ELKO, NEV.—Around every bend of the dirt road, Tom Warren recites another name, another date. The Sheep, the Amazon, the Winters, the Suzie. The list goes on and on.
It is a chronicle of loss, of wildfires ravaging one of America's mythic landscapes, the sweeping, lonely sagebrush country of the West.
The annual grass, a tough native of Eurasia, is fueling a devastating cycle of fire that is wiping sage from vast stretches of the Great Basin and, with it, an ancient ecosystem that is home to the pronghorn antelope, strutting sage grouse and other prized wildlife.
The Great Basin, which swallows most of Nevada and reaches into parts of Utah, Idaho, Oregon and California, is the epicenter of a plague of wildfire driven by the spread of nonnative plants. Some of the biggest conflagrations in the nation over the last decade have burned in this cold high-desert region.
"The Winters fire took out that mountain and went on for 20 miles," says Warren, a rehabilitation manager for the U.S. Bureau of Land Management. He is glancing out the window of a government SUV as it bumps across the backcountry of northeastern Nevada.
He points out the 150,000 acres charred by the Sheep fire. It consumed islands of shrub that had survived an earlier blaze. Not even the skeletons of sage are left.
It's like that across much of the 135-million-acre Great Basin.
"If something hasn't burned yet, it's waiting to burn," said Steve Knick, a research ecologist with the U.S. Geological Survey in Idaho. "Just the rapidity with which the landscape has changed is unbelievable."
Grassy aliens carpet the ground. They dry out quickly and burn in an instant. When lightning strikes a bed of dead cheatgrass, it's like dropping a match into a lake of kerosene.
Country that used to burn every few decades -- or once a century -- is burning every few years.
Cheatgrass fed the largest blaze in Utah's recorded history, last year's Milford Flat fire. It galloped at freeway speeds across 363,000 acres of rangeland, incinerating hundreds of cattle.
In the Mojave and Sonoran deserts, where lightning fires historically stayed small and isolated because there wasn't much to burn, flames are following the spread of tassel-headed red brome.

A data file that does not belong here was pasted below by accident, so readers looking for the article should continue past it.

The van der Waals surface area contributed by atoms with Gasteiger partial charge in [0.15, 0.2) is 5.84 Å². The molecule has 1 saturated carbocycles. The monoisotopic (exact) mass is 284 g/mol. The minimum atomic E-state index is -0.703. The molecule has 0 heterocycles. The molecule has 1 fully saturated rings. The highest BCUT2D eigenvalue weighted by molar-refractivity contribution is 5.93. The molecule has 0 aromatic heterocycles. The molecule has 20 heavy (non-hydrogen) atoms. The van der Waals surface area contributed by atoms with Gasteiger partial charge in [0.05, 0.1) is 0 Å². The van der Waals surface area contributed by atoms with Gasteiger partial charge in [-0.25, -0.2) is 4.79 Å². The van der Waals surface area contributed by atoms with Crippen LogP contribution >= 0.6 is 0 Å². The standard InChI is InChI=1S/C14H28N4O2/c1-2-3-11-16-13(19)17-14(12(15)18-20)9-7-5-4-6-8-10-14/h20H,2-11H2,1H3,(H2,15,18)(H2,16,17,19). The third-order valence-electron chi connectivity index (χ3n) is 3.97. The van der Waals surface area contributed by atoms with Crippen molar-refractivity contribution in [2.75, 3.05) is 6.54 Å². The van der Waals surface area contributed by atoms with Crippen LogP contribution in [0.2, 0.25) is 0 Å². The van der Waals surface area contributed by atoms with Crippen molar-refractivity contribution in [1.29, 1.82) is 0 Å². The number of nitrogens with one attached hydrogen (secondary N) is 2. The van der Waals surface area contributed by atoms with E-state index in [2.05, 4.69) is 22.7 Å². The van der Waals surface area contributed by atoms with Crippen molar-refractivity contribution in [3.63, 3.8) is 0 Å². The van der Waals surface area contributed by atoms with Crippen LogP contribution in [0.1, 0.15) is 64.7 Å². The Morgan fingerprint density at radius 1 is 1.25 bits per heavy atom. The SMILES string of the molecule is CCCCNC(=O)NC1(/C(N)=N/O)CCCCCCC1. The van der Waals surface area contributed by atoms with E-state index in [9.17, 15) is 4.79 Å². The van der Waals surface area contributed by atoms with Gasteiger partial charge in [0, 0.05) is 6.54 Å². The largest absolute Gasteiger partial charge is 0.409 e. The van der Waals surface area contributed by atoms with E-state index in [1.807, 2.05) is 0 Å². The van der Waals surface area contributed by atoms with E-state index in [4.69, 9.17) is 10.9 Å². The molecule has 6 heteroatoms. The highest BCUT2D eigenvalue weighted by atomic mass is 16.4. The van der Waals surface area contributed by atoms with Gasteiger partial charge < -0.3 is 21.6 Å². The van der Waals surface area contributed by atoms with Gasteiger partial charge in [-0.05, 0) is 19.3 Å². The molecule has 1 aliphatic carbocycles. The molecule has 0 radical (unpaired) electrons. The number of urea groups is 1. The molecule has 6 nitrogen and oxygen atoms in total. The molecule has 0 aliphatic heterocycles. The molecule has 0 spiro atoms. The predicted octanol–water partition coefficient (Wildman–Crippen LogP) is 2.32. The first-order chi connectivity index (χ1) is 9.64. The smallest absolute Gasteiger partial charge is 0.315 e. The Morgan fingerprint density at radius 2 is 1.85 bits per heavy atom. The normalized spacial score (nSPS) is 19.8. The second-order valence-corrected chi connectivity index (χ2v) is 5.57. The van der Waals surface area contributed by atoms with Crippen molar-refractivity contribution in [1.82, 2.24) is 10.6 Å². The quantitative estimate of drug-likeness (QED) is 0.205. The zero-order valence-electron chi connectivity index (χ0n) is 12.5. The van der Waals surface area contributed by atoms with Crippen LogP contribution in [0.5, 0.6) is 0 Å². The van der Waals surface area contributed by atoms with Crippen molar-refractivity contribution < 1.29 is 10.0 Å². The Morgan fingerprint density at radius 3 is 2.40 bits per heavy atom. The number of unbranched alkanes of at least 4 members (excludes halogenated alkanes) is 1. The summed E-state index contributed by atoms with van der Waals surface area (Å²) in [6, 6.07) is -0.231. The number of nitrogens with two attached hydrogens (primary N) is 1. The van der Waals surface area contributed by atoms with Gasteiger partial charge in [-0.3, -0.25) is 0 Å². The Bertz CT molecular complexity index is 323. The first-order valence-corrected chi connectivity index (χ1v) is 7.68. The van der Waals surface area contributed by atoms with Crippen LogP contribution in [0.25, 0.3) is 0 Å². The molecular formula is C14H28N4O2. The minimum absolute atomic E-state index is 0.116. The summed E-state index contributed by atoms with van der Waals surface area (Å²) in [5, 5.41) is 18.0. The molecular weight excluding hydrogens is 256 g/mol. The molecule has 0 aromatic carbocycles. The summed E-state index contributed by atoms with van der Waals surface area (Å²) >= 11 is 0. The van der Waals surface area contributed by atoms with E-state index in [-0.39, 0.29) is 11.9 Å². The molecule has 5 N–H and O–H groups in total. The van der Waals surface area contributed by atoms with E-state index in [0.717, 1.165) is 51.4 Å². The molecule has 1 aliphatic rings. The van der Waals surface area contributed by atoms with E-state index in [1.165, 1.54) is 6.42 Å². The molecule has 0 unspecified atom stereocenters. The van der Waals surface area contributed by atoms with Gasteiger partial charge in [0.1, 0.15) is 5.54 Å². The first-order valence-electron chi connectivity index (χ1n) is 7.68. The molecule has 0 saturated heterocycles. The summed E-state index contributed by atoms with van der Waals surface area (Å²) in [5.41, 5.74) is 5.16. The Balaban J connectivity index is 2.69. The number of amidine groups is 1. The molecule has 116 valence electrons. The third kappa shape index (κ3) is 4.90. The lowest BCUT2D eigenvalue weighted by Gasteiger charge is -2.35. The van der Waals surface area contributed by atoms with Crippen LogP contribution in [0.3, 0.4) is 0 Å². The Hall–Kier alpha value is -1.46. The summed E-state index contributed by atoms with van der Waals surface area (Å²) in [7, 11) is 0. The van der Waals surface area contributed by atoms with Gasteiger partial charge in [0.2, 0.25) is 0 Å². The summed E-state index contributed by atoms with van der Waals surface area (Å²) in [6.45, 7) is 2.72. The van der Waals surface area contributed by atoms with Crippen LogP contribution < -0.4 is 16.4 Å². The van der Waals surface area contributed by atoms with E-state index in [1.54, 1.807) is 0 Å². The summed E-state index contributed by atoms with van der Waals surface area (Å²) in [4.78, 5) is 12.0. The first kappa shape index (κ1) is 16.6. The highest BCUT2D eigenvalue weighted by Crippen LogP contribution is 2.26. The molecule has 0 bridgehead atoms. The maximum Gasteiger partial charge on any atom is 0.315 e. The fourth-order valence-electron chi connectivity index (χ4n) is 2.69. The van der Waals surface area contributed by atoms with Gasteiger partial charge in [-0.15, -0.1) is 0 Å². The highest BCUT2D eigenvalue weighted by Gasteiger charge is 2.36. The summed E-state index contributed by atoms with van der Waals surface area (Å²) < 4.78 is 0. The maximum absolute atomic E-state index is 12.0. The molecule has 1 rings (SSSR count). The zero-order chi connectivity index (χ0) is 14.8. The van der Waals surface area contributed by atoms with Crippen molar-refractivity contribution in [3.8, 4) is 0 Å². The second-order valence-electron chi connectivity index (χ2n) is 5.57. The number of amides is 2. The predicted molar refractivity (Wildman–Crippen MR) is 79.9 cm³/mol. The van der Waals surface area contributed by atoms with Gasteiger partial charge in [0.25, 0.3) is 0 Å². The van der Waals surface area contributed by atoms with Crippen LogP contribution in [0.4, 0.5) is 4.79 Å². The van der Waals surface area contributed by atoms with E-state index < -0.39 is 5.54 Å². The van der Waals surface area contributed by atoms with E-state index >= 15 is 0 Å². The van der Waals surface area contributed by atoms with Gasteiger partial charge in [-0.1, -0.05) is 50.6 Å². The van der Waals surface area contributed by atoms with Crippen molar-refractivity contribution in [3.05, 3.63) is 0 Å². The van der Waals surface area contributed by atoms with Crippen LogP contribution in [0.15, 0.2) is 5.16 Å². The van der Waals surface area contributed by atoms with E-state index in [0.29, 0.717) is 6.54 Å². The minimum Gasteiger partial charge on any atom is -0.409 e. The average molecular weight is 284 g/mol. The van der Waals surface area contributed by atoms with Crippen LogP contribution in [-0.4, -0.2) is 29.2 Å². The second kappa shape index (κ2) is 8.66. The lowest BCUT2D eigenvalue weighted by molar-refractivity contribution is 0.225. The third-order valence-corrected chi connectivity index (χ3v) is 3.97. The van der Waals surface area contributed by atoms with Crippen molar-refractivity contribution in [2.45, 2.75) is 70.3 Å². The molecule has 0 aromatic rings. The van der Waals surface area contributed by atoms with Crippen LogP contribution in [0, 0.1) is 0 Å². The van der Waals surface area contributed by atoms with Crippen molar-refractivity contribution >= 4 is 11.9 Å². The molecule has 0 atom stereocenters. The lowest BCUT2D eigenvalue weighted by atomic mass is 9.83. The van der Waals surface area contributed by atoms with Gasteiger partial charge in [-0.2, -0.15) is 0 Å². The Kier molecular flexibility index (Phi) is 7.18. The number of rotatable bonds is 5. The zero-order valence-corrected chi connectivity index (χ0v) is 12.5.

In 2005, after high rainfall produced a luxuriant crop of brome and other exotic grasses, 1 million acres of the Mojave were charred.
Air pollution may be abetting the invaders. Researchers have found that high nitrogen deposits are fertilizing nonnative grasses in parts of Southern California. In southern Nevada, experiments have shown that brome thrives at elevated levels of carbon dioxide expected in the atmosphere by mid-century.
Nowhere is the grim mating of wildfire and invasive grasses more evident than in the huge Elko District of the Bureau of Land Management in northeastern Nevada. This endless country of jagged mountains and gently sloping basins is burning with a regularity that is brutal and on a scale that is staggering.
In 2006, 950,000 acres of the district were scorched -- about the size of Rhode Island and roughly a tenth of all the wildlands that burned in the entire United States that year. Last summer, fire raced across nearly 600,000 acres, an area bigger than Orange County.
The blazes can be traced by color. If the land is tan, it has burned and turned to a thick mat of cheatgrass, ensuring that it will burn some more. Whether cruising down Interstate 80 to Reno or dodging the washboards on a primitive road in the middle of nowhere, it's hard to escape that khaki stain on the landscape.
Since Warren started working in the 11-million-acre Elko District in 1984, it has lost more than a fifth of its sage habitat to fire. Courtship grounds for the sage grouse, crucial winter range for mule deer and browse for pronghorn antelope have all been vaporized.